A Wem restaurant owner has been fined after he flouted licensing laws.

Shameel Iqbal was prosecuted by Shropshire Council after he failed to secure licences to serve food after 11pm and alcohol at the Junoon restaurant on High Street in 2017.

At Telford Magistrates’ Court on Monday [JULY 2], the 26-year-old pleaded guilty to two charges of unauthorised licensable activity and a third of displaying alcohol for unauthorised sale.

Mark Davies, prosecuting, said Mr Iqbal had been without a licence for between six and seven months.

But he added a caution would have been considered if the defendant had not been “evasive” during interview.

The court was told Iqbal, of Hurleybrook Way, Leegomery, Telford, had applied for a personal licence in January 2017.

A separate premises licence application was received at the start of June 2017.

But although a cheque for the cost of the personal licence was cashed by the unitary authority, the application was incomplete and an email was sent to the defendant to inform him at the end of January.

Mr Davies said: “No further word was received from Mr Iqbal.”

He said the police informed the council in May 2017 that the restaurant appeared to be selling alcohol without a licence.

Shropshire Council officers attended and were told alcohol was available. The defendant was sent an email telling him to remove the alcohol from display and to stop serving it, but when no response was received the matter was passed onto the council’s investigating team which sent two teams of officers to the restaurant on June 30, 2017.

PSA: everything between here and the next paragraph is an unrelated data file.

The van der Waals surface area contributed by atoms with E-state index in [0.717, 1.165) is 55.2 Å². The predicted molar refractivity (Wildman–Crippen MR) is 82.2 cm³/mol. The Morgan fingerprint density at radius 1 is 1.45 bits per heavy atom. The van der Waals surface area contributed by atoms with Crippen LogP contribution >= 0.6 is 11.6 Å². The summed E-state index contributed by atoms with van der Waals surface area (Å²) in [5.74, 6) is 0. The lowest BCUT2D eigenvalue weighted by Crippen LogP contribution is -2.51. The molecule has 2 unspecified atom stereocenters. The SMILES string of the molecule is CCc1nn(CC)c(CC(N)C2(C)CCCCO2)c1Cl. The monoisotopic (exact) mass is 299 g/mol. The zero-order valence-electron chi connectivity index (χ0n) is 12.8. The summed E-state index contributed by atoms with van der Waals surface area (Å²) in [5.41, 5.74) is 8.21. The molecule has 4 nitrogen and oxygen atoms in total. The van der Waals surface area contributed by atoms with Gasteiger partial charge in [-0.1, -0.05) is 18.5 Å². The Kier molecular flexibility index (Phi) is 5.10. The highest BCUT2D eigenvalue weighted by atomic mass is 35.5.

The first ordered a meal and beer which was served to their table, while the second ordered a takeaway and beer.

Mr Davies continued: “The officers noted alcohol was being served to other customers in the restaurant and alcohol was visible for purchase.”

He said Mr Iqbal voluntarily attended an interview and said he had put signs up to say alcohol was not available and customers could bring their own, but could not provide evidence of this.

Mr Davies added: “It may have been felt he was suitable for a caution but his evasiveness, the fact that it had gone on for between six and seven months, and the fact that he had been notified by the council led to these proceedings.

“The council is quite content with the premises continuing to trade, but feels this is a lesson for him to learn about licensing.”

Gurdeep Singh, defending, said his client believed the personal licence had been granted as the cheque had been cashed, and that he wasn’t informed otherwise until June 27 when the first council officers visited the restaurant.

He continued: “My client says he had specifically told staff not to sell alcohol from the premises and the individuals involved have since been sacked.

“He fully accepts it was his responsiblity.”

Magistrates told Iqbal they take licensing matters “seriously” and awarded costs of £2,270.

The defendant was also fined £140 and must pay a victim surcharge of £30.